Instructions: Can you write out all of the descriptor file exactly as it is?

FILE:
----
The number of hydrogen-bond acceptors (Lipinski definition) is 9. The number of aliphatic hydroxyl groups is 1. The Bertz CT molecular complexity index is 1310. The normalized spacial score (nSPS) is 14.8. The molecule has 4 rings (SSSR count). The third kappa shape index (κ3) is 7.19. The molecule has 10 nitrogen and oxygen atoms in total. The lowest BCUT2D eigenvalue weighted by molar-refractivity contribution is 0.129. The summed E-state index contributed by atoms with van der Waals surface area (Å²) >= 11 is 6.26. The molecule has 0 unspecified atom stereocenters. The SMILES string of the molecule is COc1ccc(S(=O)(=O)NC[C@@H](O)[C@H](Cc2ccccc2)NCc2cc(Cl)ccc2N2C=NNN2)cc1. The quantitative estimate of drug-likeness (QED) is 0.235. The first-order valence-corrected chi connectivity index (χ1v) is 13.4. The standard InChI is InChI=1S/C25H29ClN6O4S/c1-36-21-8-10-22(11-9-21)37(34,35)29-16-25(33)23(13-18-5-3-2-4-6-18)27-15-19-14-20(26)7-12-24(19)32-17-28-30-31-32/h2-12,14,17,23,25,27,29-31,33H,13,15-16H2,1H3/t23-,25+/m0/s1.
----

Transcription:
The number of hydrogen-bond acceptors (Lipinski definition) is 9. The number of aliphatic hydroxyl groups is 1. The Bertz CT molecular complexity index is 1310. The normalized spacial score (nSPS) is 14.8. The molecule has 4 rings (SSSR count). The third kappa shape index (κ3) is 7.19. The molecule has 10 nitrogen and oxygen atoms in total. The lowest BCUT2D eigenvalue weighted by molar-refractivity contribution is 0.129. The summed E-state index contributed by atoms with van der Waals surface area (Å²) >= 11 is 6.26. The molecule has 0 unspecified atom stereocenters. The SMILES string of the molecule is COc1ccc(S(=O)(=O)NC[C@@H](O)[C@H](Cc2ccccc2)NCc2cc(Cl)ccc2N2C=NNN2)cc1. The quantitative estimate of drug-likeness (QED) is 0.235. The first-order valence-corrected chi connectivity index (χ1v) is 13.4. The standard InChI is InChI=1S/C25H29ClN6O4S/c1-36-21-8-10-22(11-9-21)37(34,35)29-16-25(33)23(13-18-5-3-2-4-6-18)27-15-19-14-20(26)7-12-24(19)32-17-28-30-31-32/h2-12,14,17,23,25,27,29-31,33H,13,15-16H2,1H3/t23-,25+/m0/s1.